John Wick knows how to fight, but film lacks good logic

By Preman Koshar || Arts & Entertainment Editor

This week I’ll be reviewing a movie that is only about a year old, but has already become a cult classic: John Wick. John Wick, directed by Chad Stahelski, tells the tale of— surprise, surprise— John Wick (Keanu Reeves), a legendary retired assassin who is pulled out of retirement when the son of an old associate of his, being a grade-A idiot, kills the dog his wife left him before she died. John Wick is/was so feared that people referred to him as the “Baba Yaga,” or the “Bogeyman” in Russian. So begins a 101-minute, thoroughly enjoyable slaughter-fest. You just don’t kill a man’s dog, especially if that man has been known to kill three people with a single pencil. I mean, what do you expect to happen?

The cinematography in John Wick is very well done. The shots fully capture the mood of the scenes, both in terms of color and style. The fight scenes are excellently choreographed and the camera follows the actors’ actions fluidly and gracefully, while keeping the momentum and energy high. As a side note— I don’t think I’ve seen fight scenes this realistic and well choreographed in a long while— this is Matrix-level stuff here, except it feels completely plausible. John Wick uses a combination of differing hand-held weapons combined with several different styles of martial arts, all of which are used realistically and powerfully, to great effect.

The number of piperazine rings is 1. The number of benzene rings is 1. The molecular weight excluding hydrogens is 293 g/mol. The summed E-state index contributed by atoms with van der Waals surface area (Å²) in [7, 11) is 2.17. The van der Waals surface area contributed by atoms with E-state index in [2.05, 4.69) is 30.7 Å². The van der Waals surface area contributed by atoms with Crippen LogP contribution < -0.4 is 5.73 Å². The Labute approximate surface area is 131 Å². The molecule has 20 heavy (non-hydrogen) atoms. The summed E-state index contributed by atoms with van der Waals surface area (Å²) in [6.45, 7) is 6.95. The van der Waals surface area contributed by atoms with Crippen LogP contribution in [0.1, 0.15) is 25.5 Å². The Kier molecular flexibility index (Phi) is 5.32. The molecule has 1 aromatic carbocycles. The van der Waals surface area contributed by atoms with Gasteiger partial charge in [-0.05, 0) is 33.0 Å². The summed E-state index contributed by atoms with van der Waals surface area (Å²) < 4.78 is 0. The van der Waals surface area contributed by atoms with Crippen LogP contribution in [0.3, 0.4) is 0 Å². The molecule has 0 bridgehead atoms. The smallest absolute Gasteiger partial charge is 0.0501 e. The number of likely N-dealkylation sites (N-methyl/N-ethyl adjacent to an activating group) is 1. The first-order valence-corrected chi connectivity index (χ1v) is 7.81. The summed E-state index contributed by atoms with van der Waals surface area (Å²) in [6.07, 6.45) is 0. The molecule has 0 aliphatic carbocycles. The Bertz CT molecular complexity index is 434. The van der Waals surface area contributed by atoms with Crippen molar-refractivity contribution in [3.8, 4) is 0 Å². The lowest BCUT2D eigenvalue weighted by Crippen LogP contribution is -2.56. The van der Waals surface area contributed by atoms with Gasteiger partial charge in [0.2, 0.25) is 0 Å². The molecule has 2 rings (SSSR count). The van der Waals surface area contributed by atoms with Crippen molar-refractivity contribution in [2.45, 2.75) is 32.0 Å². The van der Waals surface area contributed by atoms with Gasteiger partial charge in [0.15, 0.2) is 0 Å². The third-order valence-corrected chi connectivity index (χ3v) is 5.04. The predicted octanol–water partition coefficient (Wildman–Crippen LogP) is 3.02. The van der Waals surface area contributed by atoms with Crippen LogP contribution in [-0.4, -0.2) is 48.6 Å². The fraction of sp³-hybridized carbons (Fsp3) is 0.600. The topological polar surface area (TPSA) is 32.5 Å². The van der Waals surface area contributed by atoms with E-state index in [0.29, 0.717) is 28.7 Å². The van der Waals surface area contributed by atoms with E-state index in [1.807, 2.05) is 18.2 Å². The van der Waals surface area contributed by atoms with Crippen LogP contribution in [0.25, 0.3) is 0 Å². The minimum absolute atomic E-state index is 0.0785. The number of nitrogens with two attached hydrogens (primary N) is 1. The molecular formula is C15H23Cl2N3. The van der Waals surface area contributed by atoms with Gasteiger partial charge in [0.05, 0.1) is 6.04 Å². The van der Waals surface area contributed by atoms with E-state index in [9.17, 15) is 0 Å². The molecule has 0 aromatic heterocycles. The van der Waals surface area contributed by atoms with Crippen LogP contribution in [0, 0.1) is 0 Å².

The fight scenes really are a sight to behold. Unfortunately, the acting does not live up to fights. Keanu Reeves is not interesting in any kind of emotional way, even though the film takes great pains to make him sympathetic. And almost all the supporting actors are mostly there to shoot or be shot— they don’t seem to have very well-developed personalities. The plot also doesn’t make complete perfect sense. The main villain acknowledges right off the bat that he has an amicable work relationship with John Wick, and that he is one of the deadliest assassins in the world, and then proceeds to send squads of men after him (spoiler—they all die). Then another assassin proceeds to go after John while he’s staying in some kind of assassin-only hotel, where it’s prohibited to kill anyone. Guess what the punishment for violating this rule is? (Hint: It involves multiple bullets and your skull).

I cannot fathom why an assassin, who knows this rule, would violate this rule and go after John (And for only $4 million? Please, he’s worth more), unless he or she were suicidal. I don’t care what they’re offering them to kill him, it makes no logical sense for them to risk having a whole league of assassins come after them for a single, albeit large, payday. The dialogue, meanwhile, is nothing special, but not particularly bad, either. The score is another bright spot of the film— it maintains the anxiety and the energy throughout, without getting obnoxious. The music always fit well with whatever action was happening.

All in all, John Wick is a great action movie that should only be remembered for its action— nothing else. It has a fair number of shortcomings, but its memorable fight scenes will keep this nouveau cult classic from being completely forgotten.

Preman Koshar is the Arts & Entertainment Editor. His email is pkoshar@fandm.edu.

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